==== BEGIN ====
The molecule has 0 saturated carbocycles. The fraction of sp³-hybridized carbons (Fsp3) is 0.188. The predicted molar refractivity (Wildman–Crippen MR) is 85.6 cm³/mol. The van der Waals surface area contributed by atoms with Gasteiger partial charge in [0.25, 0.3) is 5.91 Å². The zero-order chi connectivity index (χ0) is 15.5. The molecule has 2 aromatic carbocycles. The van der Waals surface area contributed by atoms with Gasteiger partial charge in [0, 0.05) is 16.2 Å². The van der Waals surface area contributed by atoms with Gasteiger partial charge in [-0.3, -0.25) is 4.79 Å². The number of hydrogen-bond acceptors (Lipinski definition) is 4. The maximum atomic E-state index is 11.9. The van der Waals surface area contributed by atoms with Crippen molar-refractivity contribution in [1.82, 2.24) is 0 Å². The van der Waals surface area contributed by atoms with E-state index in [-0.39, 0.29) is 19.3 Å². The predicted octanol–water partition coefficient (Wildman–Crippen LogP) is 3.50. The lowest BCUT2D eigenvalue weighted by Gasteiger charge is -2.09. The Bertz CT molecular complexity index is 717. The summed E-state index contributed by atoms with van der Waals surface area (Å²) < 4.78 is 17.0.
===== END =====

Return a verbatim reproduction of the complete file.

The molecule has 0 saturated carbocycles. The fraction of sp³-hybridized carbons (Fsp3) is 0.188. The predicted molar refractivity (Wildman–Crippen MR) is 85.6 cm³/mol. The van der Waals surface area contributed by atoms with Gasteiger partial charge in [0.25, 0.3) is 5.91 Å². The zero-order chi connectivity index (χ0) is 15.5. The molecule has 2 aromatic carbocycles. The van der Waals surface area contributed by atoms with Gasteiger partial charge in [0, 0.05) is 16.2 Å². The van der Waals surface area contributed by atoms with Gasteiger partial charge in [-0.3, -0.25) is 4.79 Å². The number of hydrogen-bond acceptors (Lipinski definition) is 4. The maximum atomic E-state index is 11.9. The van der Waals surface area contributed by atoms with Crippen molar-refractivity contribution in [1.82, 2.24) is 0 Å². The van der Waals surface area contributed by atoms with E-state index in [-0.39, 0.29) is 19.3 Å². The predicted octanol–water partition coefficient (Wildman–Crippen LogP) is 3.50. The lowest BCUT2D eigenvalue weighted by Gasteiger charge is -2.09. The Bertz CT molecular complexity index is 717. The summed E-state index contributed by atoms with van der Waals surface area (Å²) < 4.78 is 17.0.